Mistake: Assuming all annuities are the same.
Annuities issued by different insurance companies and all operate differently. Always read the contract or prospectus, and if you don’t understand how the contract works, don’t buy it.
Mistake: No beneficiary or naming the estate as beneficiary.
When no individual is named as beneficiary or the estate is the named beneficiary, the annuity proceeds go to the owner’s estate. This would subject the annuity to probate and distribute according to your will or under state law. An important reason people purchase annuities is to avoid the probate process, so a beneficiary designation is intended to bypass probate. However, if no beneficiary exists, the proceeds go to the estate and distributed accordingly.
Mistake: No contingent beneficiary.
Naming a contingent beneficiary is crucial if the primary beneficiary predeceases the owner/annuitant. If no contingent beneficiary is named, the annuity will be paid to the estate, subject to the probate process. Naming a trust as contingent beneficiary helps when other issues that need to be taken into consideration arise.
Mistake: Not knowing if the contract is either owner or annuitant driven.
Non-qualified annuities can be either owner or annuitant driven, meaning the death of a particular individual can trigger certain events. If it is an owner driven contract, the death of the owner terminates the annuity and the proceeds are paid to the beneficiary. Likewise, the death of the annuitant will do the same. Keep in mind that misunderstanding the contract may result in a payout subject to surrender charges.
Mistake: Not naming both co-owners and co-annuitants
Similar to the previous mistake, not naming a co-owner or co-annuitant can inadvertently disinherit a spouse.
Mistake: Naming three parties to an annuitant driven contract
The potential for making an unintentional gift at the death of an annuitant triggers a payout to the beneficiary if owned by someone other than the annuitant. This results in a gift from the owner to the beneficiary and possibly exposes the owner to gift tax and in addition to the beneficiary paying income tax on interest earned. It is the worst possible scenario and a trust should be considered.
Mistake: Taxes due to changing ownership or assigning an annuity
If an annuity changes ownership or is assigned as collateral, all interest earned is subject to income tax at the time of the change. Some insurance companies may not generate a Form 1099 since no money was moved from the contract. But, you’re still responsible for paying the taxes due as well as penalties. Also, if the change of ownership results in a taxable gift of an amount over the annual exclusion, a gift tax form must be filed unless it’s between spouses.
Mistake: Purchasing more than one annuity from the same insurance company in the same year
Multiple annuities purchased in a calendar year from the same insurance company will be aggregated and treated as one for income tax purposes. This means that access to non-taxable basis will be delayed until the gains of both contracts have been distributed and taxed. For an easy remedy, either don’t buy in the same year, or don’t buy from the same company.
Mistake: Taking a withdrawal after making a partial 1035 exchange.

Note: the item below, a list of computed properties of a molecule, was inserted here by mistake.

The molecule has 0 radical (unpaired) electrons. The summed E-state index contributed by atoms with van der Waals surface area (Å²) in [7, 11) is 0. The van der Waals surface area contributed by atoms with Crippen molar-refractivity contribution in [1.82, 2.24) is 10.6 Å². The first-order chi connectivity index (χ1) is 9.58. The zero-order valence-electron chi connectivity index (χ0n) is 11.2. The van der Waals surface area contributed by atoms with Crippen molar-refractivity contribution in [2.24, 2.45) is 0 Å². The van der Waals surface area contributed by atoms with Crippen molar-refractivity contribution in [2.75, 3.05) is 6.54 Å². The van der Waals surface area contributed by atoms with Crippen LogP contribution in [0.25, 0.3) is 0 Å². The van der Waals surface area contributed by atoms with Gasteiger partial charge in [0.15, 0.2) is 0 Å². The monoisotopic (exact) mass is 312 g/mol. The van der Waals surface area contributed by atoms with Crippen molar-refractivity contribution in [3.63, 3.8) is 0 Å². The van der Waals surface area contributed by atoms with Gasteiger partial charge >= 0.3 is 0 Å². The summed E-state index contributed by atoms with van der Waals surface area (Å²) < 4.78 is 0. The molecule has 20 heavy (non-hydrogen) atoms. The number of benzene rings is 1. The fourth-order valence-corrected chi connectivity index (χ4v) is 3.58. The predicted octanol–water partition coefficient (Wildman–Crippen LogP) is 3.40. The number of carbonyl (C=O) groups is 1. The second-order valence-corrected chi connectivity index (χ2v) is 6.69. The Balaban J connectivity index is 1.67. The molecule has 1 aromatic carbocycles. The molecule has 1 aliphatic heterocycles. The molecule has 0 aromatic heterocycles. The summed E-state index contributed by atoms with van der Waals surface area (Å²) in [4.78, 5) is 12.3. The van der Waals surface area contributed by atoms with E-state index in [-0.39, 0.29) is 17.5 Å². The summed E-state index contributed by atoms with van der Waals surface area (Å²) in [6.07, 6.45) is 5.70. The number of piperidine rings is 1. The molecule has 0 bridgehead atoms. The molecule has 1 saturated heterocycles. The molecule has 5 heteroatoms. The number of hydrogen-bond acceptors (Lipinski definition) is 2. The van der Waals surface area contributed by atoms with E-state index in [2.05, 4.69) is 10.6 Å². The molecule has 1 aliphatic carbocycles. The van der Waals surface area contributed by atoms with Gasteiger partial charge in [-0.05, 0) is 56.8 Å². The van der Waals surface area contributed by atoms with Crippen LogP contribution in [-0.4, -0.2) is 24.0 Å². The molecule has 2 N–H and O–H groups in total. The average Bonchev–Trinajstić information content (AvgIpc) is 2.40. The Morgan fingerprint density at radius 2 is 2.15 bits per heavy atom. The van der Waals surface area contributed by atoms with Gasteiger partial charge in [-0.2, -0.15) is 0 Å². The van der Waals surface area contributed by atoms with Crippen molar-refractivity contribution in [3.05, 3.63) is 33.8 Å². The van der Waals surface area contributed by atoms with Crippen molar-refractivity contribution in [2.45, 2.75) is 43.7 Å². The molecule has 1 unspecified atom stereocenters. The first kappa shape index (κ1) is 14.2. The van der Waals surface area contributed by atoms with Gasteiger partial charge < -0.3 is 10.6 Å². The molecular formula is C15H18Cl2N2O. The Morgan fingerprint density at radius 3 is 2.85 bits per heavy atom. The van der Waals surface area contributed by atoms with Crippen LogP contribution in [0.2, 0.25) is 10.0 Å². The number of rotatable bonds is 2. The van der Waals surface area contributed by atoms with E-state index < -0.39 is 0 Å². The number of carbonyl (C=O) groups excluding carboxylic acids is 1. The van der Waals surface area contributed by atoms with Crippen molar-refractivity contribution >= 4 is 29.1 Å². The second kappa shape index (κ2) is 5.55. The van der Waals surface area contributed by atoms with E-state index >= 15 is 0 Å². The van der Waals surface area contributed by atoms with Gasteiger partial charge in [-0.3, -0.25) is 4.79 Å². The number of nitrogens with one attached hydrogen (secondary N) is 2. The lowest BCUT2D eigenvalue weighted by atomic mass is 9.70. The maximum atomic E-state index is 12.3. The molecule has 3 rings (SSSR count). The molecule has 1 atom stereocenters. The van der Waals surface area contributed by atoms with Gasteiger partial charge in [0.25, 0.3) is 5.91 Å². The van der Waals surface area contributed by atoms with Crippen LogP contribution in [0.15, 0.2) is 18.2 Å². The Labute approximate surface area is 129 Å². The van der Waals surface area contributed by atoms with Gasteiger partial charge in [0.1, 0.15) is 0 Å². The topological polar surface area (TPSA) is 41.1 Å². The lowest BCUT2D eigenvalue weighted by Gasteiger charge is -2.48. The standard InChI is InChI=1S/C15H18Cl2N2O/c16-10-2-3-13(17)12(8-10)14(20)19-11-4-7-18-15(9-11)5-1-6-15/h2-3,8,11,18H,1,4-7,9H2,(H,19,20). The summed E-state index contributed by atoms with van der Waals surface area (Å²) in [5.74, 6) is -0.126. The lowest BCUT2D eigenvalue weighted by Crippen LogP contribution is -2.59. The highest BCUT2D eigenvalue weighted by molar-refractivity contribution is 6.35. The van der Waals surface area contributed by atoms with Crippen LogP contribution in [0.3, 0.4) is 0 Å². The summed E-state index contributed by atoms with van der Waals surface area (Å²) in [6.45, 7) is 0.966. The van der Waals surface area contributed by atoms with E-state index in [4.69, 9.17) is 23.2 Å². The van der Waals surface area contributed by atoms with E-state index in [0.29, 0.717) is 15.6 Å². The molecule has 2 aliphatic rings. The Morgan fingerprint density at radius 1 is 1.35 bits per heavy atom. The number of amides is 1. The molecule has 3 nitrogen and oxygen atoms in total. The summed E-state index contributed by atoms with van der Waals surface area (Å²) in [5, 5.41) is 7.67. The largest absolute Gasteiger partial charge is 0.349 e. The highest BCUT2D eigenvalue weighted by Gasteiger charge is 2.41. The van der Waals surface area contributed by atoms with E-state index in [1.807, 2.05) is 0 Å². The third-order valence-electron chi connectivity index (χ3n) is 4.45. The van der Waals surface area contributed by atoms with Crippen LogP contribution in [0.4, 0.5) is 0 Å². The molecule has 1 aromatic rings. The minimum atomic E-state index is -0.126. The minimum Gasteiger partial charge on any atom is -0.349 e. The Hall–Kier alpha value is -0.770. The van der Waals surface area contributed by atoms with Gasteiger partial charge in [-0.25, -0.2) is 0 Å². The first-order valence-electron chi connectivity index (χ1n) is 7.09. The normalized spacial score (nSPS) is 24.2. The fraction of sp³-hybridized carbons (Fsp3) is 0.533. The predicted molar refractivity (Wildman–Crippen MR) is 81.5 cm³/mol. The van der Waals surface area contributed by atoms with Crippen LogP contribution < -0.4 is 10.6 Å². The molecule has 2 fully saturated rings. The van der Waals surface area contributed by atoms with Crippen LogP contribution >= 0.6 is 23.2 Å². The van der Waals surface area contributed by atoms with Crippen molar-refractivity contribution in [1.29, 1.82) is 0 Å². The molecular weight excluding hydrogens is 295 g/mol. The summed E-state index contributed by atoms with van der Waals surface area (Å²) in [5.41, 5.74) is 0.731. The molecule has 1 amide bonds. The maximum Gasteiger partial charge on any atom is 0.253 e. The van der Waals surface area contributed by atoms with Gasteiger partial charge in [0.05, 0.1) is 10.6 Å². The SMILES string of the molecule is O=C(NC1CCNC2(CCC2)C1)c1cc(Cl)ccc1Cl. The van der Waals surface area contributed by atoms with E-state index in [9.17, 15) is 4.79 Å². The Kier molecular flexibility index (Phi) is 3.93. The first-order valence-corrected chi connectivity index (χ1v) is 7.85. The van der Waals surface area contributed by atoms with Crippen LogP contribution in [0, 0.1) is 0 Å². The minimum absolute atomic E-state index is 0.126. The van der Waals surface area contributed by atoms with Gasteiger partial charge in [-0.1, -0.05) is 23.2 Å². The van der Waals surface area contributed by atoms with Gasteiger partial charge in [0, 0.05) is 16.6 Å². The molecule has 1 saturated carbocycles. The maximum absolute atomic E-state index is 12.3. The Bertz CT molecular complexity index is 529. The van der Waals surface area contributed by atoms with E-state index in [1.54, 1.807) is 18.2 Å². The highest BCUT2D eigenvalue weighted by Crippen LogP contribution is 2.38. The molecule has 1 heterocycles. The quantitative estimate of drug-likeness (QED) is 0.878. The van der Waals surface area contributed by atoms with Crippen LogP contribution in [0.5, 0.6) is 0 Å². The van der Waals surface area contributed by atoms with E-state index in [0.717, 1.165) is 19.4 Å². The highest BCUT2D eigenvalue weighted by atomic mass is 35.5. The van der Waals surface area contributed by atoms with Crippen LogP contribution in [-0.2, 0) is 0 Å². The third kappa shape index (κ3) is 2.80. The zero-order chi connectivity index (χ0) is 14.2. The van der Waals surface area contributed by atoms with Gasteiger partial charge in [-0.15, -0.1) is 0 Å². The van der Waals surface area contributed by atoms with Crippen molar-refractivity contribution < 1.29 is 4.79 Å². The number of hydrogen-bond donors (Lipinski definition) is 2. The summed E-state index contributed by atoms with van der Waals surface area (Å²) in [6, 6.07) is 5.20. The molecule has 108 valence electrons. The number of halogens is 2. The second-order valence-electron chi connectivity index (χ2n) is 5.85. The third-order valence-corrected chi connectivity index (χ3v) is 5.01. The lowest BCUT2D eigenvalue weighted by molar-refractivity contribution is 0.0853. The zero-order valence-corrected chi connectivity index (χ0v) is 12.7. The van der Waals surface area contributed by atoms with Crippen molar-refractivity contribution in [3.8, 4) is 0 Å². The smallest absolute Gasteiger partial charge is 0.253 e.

With a partial 1035 exchange, the basis and interest gains are prorated between the contracts. If you want to access your basis, this can be advantageous but if any withdrawals are made within 180 days of that partial exchange, the contract is aggregated for taxes.
Mistake: Not knowing about the non-natural person rule.
If a non-natural entity is named as the owner–such as a corporation, LLC, S Corporation, partnership, LLP, or UTMA/UGMA–the annuity is not eligible for tax deferral. The only exception are non-profit entities, as they do not pay income taxes.
Mistake: Not using an irrevocable trust due to the non-natural person rule.
The non-natural person rule does not apply to an irrevocable trust if named as owner. It’s eligible for tax deferral when acting as an agent for a natural person and several private letter rulings have confirmed this requirement as trust beneficiaries are individuals. However, there’s no life expectancy payout if the trust is the beneficiary of the annuity since no provision in the IRS code will allow it. When an irrevocable trust owns the annuity, all distributions must be paid out within 5 years from the death of the annuitant.
Mistake: Assuming the State Guaranty Association covers a fraternal organization
All insurance companies (with limited exceptions) licensed to sell annuities in a particular state are required to be part of the state’s Guaranty Association. If your insurance company becomes insolvent, the maximum amount of protection depends on the state. Annuities issued by fraternal organizations are not protected if that insurance company fails.
Mistake: Using a bonus for surrender charges.
If your annuity is no longer a fit, you can exchange it for another one but the existing contract might have surrender charges. If a financial advisor or insurance agent is using a bonus as a way to alleviate a surrender charge, be careful at what will be purposed. Often, annuities with bonuses have stipulations or weaker crediting options to make up for it. Also, the bonus might be vested, meaning the insurance company can recoup it if surrendered before the end of the term. With upfront bonuses, the annuity contract is usually much longer as a tradeoff.